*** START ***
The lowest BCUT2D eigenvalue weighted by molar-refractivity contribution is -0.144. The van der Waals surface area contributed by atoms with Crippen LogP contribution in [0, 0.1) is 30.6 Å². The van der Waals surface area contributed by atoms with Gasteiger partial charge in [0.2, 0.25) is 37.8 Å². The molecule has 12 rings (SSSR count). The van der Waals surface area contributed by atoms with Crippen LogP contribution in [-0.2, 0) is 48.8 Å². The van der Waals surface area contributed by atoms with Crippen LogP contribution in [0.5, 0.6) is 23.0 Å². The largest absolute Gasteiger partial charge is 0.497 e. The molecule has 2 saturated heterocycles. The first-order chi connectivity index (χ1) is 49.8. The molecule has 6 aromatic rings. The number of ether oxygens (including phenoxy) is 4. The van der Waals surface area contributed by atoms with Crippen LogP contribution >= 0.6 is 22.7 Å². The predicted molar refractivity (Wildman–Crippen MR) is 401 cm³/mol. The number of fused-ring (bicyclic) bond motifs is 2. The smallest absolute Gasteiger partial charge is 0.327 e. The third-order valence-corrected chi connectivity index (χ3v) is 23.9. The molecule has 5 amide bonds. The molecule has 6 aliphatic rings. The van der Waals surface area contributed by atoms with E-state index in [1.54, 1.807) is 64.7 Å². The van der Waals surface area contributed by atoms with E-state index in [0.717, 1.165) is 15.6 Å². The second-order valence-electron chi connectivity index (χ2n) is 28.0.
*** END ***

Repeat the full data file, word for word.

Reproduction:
The lowest BCUT2D eigenvalue weighted by molar-refractivity contribution is -0.144. The van der Waals surface area contributed by atoms with Crippen LogP contribution in [0, 0.1) is 30.6 Å². The van der Waals surface area contributed by atoms with Gasteiger partial charge in [0.2, 0.25) is 37.8 Å². The molecule has 12 rings (SSSR count). The van der Waals surface area contributed by atoms with Crippen LogP contribution in [-0.2, 0) is 48.8 Å². The van der Waals surface area contributed by atoms with Crippen LogP contribution in [0.5, 0.6) is 23.0 Å². The largest absolute Gasteiger partial charge is 0.497 e. The molecule has 2 saturated heterocycles. The first-order chi connectivity index (χ1) is 49.8. The molecule has 6 aromatic rings. The number of ether oxygens (including phenoxy) is 4. The van der Waals surface area contributed by atoms with Crippen LogP contribution >= 0.6 is 22.7 Å². The predicted molar refractivity (Wildman–Crippen MR) is 401 cm³/mol. The number of fused-ring (bicyclic) bond motifs is 2. The smallest absolute Gasteiger partial charge is 0.327 e. The third-order valence-corrected chi connectivity index (χ3v) is 23.9. The molecule has 5 amide bonds. The molecule has 6 aliphatic rings. The van der Waals surface area contributed by atoms with E-state index in [1.54, 1.807) is 64.7 Å². The van der Waals surface area contributed by atoms with E-state index in [0.717, 1.165) is 15.6 Å². The second-order valence-electron chi connectivity index (χ2n) is 28.0.